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Lecture 8

Psychology 46-322 Lecture 8: Lectures 8-10 on ADHD

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University of Windsor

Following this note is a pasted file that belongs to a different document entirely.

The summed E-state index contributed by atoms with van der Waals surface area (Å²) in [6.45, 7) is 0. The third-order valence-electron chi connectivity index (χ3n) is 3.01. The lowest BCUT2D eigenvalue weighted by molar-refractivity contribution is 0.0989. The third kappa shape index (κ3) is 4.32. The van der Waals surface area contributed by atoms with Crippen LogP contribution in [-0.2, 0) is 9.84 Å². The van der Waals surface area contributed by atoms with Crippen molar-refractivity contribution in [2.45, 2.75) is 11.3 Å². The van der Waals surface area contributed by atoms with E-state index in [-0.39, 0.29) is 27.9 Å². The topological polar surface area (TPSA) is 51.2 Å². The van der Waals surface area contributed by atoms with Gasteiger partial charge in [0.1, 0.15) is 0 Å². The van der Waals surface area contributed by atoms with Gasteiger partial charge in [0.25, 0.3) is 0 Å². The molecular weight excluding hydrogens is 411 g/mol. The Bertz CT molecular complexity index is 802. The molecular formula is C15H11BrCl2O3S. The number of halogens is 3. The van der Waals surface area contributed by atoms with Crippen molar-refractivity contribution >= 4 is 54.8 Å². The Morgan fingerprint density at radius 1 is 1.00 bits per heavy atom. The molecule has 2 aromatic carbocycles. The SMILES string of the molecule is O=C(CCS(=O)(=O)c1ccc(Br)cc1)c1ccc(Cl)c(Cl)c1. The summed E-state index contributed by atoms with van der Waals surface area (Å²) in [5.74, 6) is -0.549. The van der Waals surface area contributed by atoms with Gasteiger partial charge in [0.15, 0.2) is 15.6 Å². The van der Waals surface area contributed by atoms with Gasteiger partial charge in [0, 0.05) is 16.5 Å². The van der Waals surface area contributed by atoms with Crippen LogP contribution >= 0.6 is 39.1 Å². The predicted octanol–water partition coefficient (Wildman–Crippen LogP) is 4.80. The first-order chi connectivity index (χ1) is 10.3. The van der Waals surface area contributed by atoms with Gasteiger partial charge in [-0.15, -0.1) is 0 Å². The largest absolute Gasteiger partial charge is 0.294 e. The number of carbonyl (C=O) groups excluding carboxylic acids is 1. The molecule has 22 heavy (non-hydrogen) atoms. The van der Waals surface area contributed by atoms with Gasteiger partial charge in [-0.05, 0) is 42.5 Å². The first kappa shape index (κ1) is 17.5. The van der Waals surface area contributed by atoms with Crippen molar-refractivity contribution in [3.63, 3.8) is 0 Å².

Lecture 8,9 on ADHD History of ADHD  Pro-pharmacy movement  new disorder  George Still in 1902 o British o Impair volitions and marked inability to concentrate and sustain control  1770 (German Text)  described ADHD as mental disorder influent by parenting  Equine Encephalitis  aka sleeping sickness in 1917/8  sickness in winter time; looked like the flu, but actually a brain inflection (much like the movie Awakenings) o Many died from this; those who did not die left in veggie states o Had impulse control, attention problem and hyper activity o First time to identify symptoms to diagnosis like ADHD o George Still  biological problem  Bradley  drugs to treat ADHD 1930s-1950s  Brain inflection to cause them to have ADHD  Could not find damage in the brain DSM2  Hyperconnesis (hyperconnectic) to describe ADHD DSM 3  Split off subtypes; now have ADD with hyperactivity, without hyperactivity, resistual type DSM 3R  Changed the ADHD label  Now have ADD undifferentiated, ADHD DSM 4  Now only have ADHD, inattentive type, hyperactive impulsive type, ADHD combined type, ADHD NOS (not otherwise specified)  No such thing as ADD anymore DSM 5  ADHD and flow cognitive tempo SLIDE 6  5-10 times more common in boys than girls  7% of childhood meets diagnostic criteria  More common type is inattentive type of ADHD  There must be some evolutionary for ADHD  Comes from: o People who are more adventurous are more likely to move those emigrations o ADHD in africa, europe, and north/south america Etiology of ADHD  ADHD is a disorder that is not caused by one single thing; there are many risk factors  Is more common than other child psychopathologies  Neural substrates  what parts of the brain is different between those who have ADHD and those who don’t  Family members who do not have ADHD have these neural differences in the brain as well  Prefrontal cortex is different with people who have ADHD o it is smaller, slightly to the left, less connected to the rest of the brain  Differences in Cerebellum  sense of timing o People with ADHD, it is slight smaller, more symmetrical in size (left and right are same size) o Subcortical differences  Callosum  narrower, particularly at the front  Neurotransmitters differences o Lower levels of dopamine  Genetic risk factors o Inheritability  Higher than for any other disorders (70-80%); higher than Alzheimer, type-1 diabetics o 4 particular genes/chromsomes that inherit ADHD  GRD, DRD4, DRD2, DAT1 o First two are dopamine o Third is dopamine transport structures o Everyone has GRD, DRD4  the focus is how the genes look in those who have ADHD and those who don’t o Those who have ADHD are more likely to have less common alleles of these particular genes; family members are just as likely to have these even though they don’t develop ADHD  Prenatal influences o Problem for research: cannot randomly assigned o Research suggests babies born with low birth weight are more likely to have ADHD (whether mother was smoking) o Prenatal use of alcohol and tobacco; easier to trigger disorder when the child carries the alleles of ADHD o Birth injury  Other factors o Diet  often blamed for ADHD  sugar intake (research shows sugar does not increase levels of activity)  Food dye and artificial flavour  Food allergies  possibly responsible for ADHD  but research do not find it to be a big influence o Lead exposure  particular at very high levels predict ADHD or significant affect on behaviours  Might be a risk factor but not common o **National children study  collect data from 100,000 children throughout their lives (funded study for 100 years)  Focused on environmental toxics that affect ADHD and other childhood problems  Psychosocial factors  they increase or decrease the likelihood of ADHD according to other risk factors Family adversity affect the likelihood of ADHD Parenting, parent psychopathology  Omega 3,6,9 like flax oil and fish oil decrease the likelihood when they are taken during pregnancy or first 5 years of life  They improve functioning and behaviours, not ADHD Theories about ADHD  Delay aversion  people with ADHD will go out of their way to make sure they get their rewards, regardless of how big/small the reward is; they cannot wait Incentive has to be more meaning; kids with ADHD do not want incentives with little values This model explains a lot of risk factors  Sergeant  Dutch  working memory and arousal problems Because the person is not as aroused and alert, they don’t get the memory practice that they need Brain stems are not as active in people with ADHD Arousal active is low in these individuals, they are not aware of things around them  Executive dysfunction  difficulty in staying organized Problem is in the prefrontal cortex, problem is not attention but intention, as in intended to do this the right way Individuals with ADHD don’t have enough self-regulation They can increase self-regulation but comes at a cause  Subcortical neural dysfunction  Halpelin  takes first two theories People don’t have enough arousal but the prefrontal cortex picks up the slack as brain matures and fix things Their level of arousal is testable  Transactional model  alleles of genes at risk, which lead to neural differences; but mostly the environmental influences that increase or decrease the level of functioning, but does not cause ADHD  No evidence shows ADHD explicit positive effects to other aspects of life Not that people won't succeed but it won't be ADHD that causes the success   Medications to treat ADHD is not necessarily dangerous  not anesthetic (increases dopamine level)  Figuring out what each individual needs to adjust the education system; but not preparing the individual how to function in the society  This video implies that kids with ADHD are simply creative; empirical data suggests that this is false Developmental Course  Early childhood o kids who are going to develop ADHD are more active o Research shows that vast majority of toddlers and pre-schoolers have ADHD; are at their maximum hyperactivity thus, hard to tell if they have ADHD or not o Tend to have comorbid behaviour problems but not always o Tend to hit their motor milestones later and failing to hit them o They are happily noisy o Only half of the kids will meet the criteria prior to age 6  School-age o Age 7 and above  ADHD symptoms occurs o Highest of ADHD are at ages 7-9; second highest is ages 10-14 o Comorbidity  Learning disabilities, peer problems o ODD might appear in many kids at this age; very likely to develop conduct disorder  Adolescence/adulthood o 40-80% are fully diagnosed with ADHD; those are not diagnosed still continue to have symptoms (based on 5 longitudal studies) o People with ADHD in childhood continue to have ADHD in adulthood  Symptoms persist into adulthood have different outcomes o Less likely to finish their education o More likely to have appointment problems, relationship problems (ex. divorces), teen pregnancy, drug problems, sexual risk-taking o Less likely to recall their symptoms in childhood o However, data suggests that mid to late 40s  memory problems, struggles wi